My essay is framed by Hypatia's first special issue on Motherhood and Sexuality at one end, and by the most recent special issue (as of this writing) on the work of Iris Young, whose work on pregnant embodiment has become canonical, at the other. The questions driving this essay are: When we look back over the last twenty-five years, what has changed in our conceptions of pregnancy and maternity, both in feminist theory and in popular culture? What aspects of feminist debates from the 1970s and 1980s are still relevant today? And, how might what appear to be radical shifts in popular perceptions of pregnancy actually continue traditional values that objectify and “abjectify” the maternal body?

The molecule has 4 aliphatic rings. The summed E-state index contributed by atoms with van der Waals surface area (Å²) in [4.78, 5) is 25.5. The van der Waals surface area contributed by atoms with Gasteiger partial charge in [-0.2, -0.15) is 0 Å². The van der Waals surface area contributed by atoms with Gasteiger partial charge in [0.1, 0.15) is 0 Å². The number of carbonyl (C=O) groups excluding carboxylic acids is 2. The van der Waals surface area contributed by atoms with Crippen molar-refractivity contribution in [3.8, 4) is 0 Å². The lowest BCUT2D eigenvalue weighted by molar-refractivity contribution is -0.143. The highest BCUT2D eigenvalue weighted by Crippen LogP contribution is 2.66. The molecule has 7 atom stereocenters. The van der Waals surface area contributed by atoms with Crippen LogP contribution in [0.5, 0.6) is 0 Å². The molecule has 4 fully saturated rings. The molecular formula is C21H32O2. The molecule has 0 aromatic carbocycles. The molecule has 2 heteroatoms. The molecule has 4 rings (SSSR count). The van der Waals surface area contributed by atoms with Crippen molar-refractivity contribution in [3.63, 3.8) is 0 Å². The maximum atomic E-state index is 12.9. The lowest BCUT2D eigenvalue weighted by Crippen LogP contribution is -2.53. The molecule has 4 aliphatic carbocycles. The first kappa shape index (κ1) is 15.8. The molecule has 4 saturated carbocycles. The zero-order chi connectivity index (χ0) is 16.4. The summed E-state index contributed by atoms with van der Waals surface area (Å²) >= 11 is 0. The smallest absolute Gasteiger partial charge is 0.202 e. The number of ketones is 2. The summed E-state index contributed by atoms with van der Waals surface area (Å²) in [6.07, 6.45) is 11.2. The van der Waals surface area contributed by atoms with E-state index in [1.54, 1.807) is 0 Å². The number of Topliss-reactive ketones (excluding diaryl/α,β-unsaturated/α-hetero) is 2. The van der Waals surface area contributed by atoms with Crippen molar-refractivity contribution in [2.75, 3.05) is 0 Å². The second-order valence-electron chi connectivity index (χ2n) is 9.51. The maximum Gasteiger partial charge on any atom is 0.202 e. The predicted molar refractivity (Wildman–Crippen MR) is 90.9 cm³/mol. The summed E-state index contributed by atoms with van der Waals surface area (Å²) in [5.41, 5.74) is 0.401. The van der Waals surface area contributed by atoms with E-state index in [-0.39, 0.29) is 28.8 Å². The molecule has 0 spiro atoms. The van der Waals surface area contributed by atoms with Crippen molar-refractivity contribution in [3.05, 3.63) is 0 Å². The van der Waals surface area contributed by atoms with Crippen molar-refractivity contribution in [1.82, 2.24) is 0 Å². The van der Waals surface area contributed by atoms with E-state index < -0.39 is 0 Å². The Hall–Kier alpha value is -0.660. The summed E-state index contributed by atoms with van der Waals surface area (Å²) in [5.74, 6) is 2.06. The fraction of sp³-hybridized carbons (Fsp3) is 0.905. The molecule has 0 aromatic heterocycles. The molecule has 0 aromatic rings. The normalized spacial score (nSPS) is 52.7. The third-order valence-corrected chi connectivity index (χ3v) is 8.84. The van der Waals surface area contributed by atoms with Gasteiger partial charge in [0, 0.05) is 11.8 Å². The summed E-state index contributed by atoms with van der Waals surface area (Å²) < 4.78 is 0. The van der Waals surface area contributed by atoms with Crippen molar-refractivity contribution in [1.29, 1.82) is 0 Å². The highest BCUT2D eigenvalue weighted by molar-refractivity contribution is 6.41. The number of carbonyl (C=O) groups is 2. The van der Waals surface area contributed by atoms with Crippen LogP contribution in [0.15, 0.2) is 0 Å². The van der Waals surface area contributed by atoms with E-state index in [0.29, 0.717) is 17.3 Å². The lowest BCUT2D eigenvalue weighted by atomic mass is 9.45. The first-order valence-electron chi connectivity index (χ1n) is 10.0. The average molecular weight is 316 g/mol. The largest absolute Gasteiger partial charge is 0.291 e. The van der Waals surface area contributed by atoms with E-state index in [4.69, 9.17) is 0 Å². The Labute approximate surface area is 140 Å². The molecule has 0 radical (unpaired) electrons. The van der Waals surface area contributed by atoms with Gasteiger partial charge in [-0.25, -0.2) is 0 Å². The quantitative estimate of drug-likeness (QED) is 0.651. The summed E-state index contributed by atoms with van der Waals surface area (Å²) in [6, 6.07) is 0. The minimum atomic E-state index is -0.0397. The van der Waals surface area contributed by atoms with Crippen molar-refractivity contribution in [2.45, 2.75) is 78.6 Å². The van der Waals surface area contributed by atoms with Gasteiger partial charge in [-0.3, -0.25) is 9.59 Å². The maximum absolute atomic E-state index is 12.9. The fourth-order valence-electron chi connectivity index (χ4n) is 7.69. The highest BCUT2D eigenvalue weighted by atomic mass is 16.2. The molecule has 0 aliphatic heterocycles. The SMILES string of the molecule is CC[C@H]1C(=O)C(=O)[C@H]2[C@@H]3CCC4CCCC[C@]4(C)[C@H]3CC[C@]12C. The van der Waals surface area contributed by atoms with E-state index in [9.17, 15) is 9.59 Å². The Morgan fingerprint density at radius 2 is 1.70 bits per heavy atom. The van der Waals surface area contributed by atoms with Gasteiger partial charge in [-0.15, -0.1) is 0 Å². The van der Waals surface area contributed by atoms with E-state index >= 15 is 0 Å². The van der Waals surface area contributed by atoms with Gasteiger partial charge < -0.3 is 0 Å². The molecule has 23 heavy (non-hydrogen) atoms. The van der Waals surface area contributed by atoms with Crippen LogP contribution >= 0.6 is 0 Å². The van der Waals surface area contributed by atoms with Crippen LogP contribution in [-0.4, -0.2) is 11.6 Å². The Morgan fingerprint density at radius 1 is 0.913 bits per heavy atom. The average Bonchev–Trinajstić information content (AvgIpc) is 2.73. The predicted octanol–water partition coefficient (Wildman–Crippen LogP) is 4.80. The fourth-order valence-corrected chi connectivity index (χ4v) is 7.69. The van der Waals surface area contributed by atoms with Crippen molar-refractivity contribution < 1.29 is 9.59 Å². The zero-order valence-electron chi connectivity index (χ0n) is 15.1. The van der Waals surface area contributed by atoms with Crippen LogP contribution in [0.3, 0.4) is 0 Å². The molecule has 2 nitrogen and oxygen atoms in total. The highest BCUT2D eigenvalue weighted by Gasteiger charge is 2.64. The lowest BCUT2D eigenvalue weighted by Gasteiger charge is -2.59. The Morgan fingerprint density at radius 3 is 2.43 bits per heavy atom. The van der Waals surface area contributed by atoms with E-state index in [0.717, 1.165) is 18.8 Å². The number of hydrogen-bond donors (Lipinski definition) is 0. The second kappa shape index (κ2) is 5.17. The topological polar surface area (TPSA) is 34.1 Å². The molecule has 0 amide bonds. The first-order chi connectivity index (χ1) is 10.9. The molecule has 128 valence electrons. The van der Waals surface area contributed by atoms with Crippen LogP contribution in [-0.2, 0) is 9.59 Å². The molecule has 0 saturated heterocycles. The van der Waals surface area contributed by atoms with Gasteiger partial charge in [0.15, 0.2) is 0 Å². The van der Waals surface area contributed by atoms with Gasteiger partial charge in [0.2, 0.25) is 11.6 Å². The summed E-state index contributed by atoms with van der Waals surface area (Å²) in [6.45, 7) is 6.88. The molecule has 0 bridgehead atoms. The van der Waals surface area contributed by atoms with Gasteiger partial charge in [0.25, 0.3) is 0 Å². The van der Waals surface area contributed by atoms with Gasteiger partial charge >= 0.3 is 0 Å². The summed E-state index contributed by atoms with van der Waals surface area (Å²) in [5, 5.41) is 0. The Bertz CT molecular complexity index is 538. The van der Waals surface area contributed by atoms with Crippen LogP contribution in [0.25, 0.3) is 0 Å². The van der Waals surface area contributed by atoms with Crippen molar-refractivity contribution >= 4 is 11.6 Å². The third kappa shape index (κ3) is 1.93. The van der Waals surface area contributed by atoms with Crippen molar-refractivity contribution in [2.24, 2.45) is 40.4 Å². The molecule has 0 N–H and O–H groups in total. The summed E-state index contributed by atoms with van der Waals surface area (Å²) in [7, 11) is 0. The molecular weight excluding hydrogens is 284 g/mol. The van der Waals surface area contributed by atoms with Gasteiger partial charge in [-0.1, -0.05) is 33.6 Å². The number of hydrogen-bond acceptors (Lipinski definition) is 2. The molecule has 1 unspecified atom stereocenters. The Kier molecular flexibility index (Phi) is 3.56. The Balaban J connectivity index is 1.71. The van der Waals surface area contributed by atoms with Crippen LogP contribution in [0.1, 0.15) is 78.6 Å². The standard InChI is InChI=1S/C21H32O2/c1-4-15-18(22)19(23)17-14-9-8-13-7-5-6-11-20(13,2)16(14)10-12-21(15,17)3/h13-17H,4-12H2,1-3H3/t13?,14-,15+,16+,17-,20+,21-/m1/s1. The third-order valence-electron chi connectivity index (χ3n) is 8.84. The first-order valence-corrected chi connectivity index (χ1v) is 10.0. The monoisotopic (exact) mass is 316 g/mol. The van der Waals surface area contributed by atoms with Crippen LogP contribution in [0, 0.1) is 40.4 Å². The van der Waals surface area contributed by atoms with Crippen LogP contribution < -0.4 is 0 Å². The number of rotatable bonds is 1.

Here, I will focus on three central elements of the revaluation of pregnancy and maternity as they show up in feminist philosophy and in popular culture: 1. The relationship between pregnancy and sexuality, both in terms of pregnant sexuality and in terms of the pregnant body as sexual object; 2. The “choice” to become a mother as a “feminist choice”; 3. The temporality of pregnancy and birth as marking something like “women's time.”